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Horsey child, baffled mother!

(11 Posts)
Tigersteeth Sat 31-Dec-16 23:09:26

Hello, I'm new to the world of horses, and wondered if some of you could give me a few pointers?
My 6 yo dd has started learning to ride, and is completely lOving it! She has a lesson each week, and had her first stable morning today.
I just feel a bit at sea, never having been horsey myself, and I don't really know if there are any obvious faux pas or pitfalls I should be aware of!
I do wonder a bit about her lessons... it's half an hour in the school, then a half hour walk out, buf there aren't any of the games I read about; it's very much "all walk in a circle, then have a turn trotting/cantering, then off to the back of the queue". Is this OK, or old-fashioned? Should I be doing more?!

smu06set Sat 31-Dec-16 23:13:38

Sounds fine for a child learning to ride smile once your dd is riding better the lessons will get more difficult. Does your riding school have a pony club? As they can start working towards their first badges (like in brownies) at around age 6 and its a good incentive to get them learning the care parts as well as just the riding. Beware though horses are a seriously expensive hobby!!

Ditsyprint40 Sat 31-Dec-16 23:13:52

I think they need to get the basics before they start doing fun and games - although it shouldn't be totally dull! From what j remember, it is lots of 'trot to the back of the ride' at first, unless you're doing individual lessons

Tigersteeth Sat 31-Dec-16 23:17:56

Oh good, that's ok then!
I think she loves the care parts just as much as riding... she's desperate to be one of the 'big girls'! They let her lead her Pony back to the yard to untack sometimes, and she looks so proud.
I couldn't believe how muddy and horsey she was when I picked her up today though, I thought she'd be pooling around on the edges, but it seems she got stuck straight in!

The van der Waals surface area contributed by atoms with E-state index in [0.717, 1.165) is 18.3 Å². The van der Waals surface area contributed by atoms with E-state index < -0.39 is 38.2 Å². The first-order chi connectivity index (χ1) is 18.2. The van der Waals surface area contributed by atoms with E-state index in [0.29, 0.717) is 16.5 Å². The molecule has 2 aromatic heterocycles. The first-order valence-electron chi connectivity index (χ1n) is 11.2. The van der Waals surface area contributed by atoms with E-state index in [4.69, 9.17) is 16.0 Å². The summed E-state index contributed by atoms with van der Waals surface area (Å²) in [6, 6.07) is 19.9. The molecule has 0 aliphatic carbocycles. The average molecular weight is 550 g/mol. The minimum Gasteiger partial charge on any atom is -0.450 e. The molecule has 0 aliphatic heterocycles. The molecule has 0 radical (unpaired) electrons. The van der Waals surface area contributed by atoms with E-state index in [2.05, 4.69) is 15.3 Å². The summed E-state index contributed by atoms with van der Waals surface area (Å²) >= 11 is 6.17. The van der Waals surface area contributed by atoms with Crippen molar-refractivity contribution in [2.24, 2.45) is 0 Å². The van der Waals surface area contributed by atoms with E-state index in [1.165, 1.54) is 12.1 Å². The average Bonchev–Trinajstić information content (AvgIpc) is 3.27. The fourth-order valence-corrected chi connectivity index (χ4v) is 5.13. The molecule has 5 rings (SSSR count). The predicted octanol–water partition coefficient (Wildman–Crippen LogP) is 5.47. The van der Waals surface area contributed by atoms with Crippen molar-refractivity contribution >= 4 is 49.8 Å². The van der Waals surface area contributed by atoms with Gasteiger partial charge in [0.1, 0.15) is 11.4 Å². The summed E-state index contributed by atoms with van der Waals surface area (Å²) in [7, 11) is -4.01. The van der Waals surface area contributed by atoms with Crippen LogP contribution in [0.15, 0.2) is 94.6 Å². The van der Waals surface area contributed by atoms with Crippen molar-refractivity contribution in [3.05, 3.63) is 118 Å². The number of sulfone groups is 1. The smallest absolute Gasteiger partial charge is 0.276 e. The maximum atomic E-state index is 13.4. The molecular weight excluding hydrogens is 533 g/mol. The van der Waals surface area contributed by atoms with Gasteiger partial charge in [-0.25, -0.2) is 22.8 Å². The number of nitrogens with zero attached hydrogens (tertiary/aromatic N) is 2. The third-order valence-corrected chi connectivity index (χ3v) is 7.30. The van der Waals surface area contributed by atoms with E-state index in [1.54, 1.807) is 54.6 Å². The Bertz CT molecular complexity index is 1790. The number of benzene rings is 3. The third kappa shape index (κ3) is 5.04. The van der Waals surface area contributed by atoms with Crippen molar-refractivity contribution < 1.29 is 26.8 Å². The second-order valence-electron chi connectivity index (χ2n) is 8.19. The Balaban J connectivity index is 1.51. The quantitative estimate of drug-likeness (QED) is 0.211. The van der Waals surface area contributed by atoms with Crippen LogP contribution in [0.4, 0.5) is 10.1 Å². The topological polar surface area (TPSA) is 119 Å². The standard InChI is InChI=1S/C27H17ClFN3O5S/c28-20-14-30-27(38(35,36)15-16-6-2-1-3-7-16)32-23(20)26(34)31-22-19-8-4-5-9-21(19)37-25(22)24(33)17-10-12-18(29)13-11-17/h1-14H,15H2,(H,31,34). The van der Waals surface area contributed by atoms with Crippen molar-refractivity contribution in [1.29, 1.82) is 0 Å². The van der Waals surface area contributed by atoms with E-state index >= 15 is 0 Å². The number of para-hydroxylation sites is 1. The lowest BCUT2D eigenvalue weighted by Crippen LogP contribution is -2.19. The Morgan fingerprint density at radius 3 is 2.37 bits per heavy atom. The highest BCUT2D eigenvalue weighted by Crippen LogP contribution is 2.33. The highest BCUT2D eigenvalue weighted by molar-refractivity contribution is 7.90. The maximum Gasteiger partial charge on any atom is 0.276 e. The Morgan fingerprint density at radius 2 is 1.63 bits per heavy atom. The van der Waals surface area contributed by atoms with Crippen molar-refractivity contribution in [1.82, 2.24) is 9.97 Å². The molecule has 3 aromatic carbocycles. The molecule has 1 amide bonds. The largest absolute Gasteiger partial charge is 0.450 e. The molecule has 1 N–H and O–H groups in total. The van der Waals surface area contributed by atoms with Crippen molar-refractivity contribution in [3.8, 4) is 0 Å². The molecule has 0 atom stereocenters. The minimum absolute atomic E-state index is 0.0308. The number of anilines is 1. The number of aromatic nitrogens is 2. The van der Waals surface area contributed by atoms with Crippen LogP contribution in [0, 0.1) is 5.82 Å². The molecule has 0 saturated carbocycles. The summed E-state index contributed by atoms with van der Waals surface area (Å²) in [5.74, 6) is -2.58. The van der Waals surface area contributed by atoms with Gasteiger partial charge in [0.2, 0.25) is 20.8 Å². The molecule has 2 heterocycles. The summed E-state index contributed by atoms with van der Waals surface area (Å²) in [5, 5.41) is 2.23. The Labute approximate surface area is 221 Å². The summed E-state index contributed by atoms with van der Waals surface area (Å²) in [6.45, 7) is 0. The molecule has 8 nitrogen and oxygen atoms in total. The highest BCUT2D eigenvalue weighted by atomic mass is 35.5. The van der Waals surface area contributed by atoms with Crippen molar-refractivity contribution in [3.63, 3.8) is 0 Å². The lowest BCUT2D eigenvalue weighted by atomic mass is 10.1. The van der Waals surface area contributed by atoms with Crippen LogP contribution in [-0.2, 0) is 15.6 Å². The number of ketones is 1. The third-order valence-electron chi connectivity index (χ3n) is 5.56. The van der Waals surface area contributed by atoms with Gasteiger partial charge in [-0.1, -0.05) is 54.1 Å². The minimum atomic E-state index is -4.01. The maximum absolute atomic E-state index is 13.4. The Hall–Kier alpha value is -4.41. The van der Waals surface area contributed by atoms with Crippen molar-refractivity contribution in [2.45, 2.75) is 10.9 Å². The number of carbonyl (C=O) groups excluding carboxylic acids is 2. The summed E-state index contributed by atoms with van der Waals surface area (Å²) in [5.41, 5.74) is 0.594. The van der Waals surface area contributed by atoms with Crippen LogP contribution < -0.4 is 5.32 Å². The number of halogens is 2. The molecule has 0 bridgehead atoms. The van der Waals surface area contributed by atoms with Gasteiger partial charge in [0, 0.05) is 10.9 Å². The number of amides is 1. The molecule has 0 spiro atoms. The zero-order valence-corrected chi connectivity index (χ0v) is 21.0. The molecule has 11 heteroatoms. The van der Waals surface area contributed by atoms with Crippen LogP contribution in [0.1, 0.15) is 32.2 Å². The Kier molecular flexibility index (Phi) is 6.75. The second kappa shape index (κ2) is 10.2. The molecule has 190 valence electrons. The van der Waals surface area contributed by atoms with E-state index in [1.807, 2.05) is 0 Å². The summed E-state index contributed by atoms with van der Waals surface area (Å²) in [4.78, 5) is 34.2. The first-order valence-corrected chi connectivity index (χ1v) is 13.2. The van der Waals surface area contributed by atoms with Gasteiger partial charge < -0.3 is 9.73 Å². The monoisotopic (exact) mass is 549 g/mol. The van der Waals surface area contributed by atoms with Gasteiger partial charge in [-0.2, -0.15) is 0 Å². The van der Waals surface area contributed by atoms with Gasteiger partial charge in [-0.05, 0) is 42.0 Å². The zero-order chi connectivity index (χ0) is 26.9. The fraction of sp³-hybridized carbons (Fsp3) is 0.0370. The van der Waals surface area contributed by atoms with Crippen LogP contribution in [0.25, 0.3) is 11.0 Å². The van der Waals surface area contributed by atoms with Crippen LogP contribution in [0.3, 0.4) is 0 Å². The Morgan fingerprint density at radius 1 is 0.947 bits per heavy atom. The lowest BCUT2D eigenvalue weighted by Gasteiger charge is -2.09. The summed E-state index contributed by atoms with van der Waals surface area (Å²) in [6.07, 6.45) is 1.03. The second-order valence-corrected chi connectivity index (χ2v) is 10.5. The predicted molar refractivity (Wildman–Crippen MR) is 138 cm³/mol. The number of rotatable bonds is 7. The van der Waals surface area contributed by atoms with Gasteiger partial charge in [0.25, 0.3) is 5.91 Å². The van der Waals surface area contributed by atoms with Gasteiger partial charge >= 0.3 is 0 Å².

smu06set Sat 31-Dec-16 23:20:47

Good on your dd!! You will now never be able to keep a clean house as she will traipse mud/hay/grass/hair wherever she goes!!
If she is really keen on learning get her into a pony club she will love it and earning badges too smile

Ditsyprint40 Sat 31-Dec-16 23:25:35

I agree re pony club!!

Noitsnotteatimeyet Sun 01-Jan-17 09:02:41

Dd was a bit older than yours when she started but it has rather taken over her life!

She used to do lots of 'pony weeks' in the school holidays where they did lots of stable management type stuff plus a little ride out and when she was 10 had her first residential holiday which she absolutely loved (she went to Wellington in Hampshire which is brilliant). She now has two lessons a week and spends every Sunday working at the stables and every day she can during the holidays. She's now at the standard where she's used to help school the horses too

Her first lessons sounded similar to your dd's but they should get more interesting soon. What helped my dd as well was booking a private lesson every now and then as that's much more intense and means she can work on specific things

It's a very expensive hobby but the amount of enjoyment my dd gets out of it definitely makes it worth while